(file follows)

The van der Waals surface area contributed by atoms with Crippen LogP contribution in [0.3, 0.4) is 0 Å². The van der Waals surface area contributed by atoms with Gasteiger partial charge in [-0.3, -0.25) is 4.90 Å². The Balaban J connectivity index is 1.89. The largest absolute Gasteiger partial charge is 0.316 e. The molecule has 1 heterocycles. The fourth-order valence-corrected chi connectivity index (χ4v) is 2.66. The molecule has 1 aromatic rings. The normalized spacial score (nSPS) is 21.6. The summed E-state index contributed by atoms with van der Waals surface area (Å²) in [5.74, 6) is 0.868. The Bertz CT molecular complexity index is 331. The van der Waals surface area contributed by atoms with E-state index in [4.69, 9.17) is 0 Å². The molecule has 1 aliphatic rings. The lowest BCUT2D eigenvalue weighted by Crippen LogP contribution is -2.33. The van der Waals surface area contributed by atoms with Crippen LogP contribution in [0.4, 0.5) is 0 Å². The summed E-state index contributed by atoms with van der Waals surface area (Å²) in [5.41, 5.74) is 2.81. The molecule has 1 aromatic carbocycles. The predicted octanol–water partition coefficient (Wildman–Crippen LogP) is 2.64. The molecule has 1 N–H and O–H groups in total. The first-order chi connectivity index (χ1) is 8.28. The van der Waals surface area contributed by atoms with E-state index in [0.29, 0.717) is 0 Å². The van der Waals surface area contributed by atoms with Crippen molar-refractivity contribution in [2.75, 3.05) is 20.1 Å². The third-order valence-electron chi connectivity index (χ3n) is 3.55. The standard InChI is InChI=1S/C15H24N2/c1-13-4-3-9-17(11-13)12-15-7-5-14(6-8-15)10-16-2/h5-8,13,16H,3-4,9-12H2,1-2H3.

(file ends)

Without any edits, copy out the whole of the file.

The van der Waals surface area contributed by atoms with Crippen LogP contribution in [0.3, 0.4) is 0 Å². The van der Waals surface area contributed by atoms with Gasteiger partial charge in [-0.3, -0.25) is 4.90 Å². The Balaban J connectivity index is 1.89. The largest absolute Gasteiger partial charge is 0.316 e. The molecule has 1 heterocycles. The fourth-order valence-corrected chi connectivity index (χ4v) is 2.66. The molecule has 1 aromatic rings. The normalized spacial score (nSPS) is 21.6. The summed E-state index contributed by atoms with van der Waals surface area (Å²) in [5.74, 6) is 0.868. The Bertz CT molecular complexity index is 331. The van der Waals surface area contributed by atoms with E-state index in [4.69, 9.17) is 0 Å². The molecule has 1 aliphatic rings. The lowest BCUT2D eigenvalue weighted by Crippen LogP contribution is -2.33. The van der Waals surface area contributed by atoms with Crippen LogP contribution in [0.4, 0.5) is 0 Å². The summed E-state index contributed by atoms with van der Waals surface area (Å²) in [5.41, 5.74) is 2.81. The molecule has 1 aromatic carbocycles. The predicted octanol–water partition coefficient (Wildman–Crippen LogP) is 2.64. The molecule has 1 N–H and O–H groups in total. The first-order chi connectivity index (χ1) is 8.28. The van der Waals surface area contributed by atoms with E-state index in [0.29, 0.717) is 0 Å². The van der Waals surface area contributed by atoms with Crippen molar-refractivity contribution in [2.75, 3.05) is 20.1 Å². The third-order valence-electron chi connectivity index (χ3n) is 3.55. The standard InChI is InChI=1S/C15H24N2/c1-13-4-3-9-17(11-13)12-15-7-5-14(6-8-15)10-16-2/h5-8,13,16H,3-4,9-12H2,1-2H3.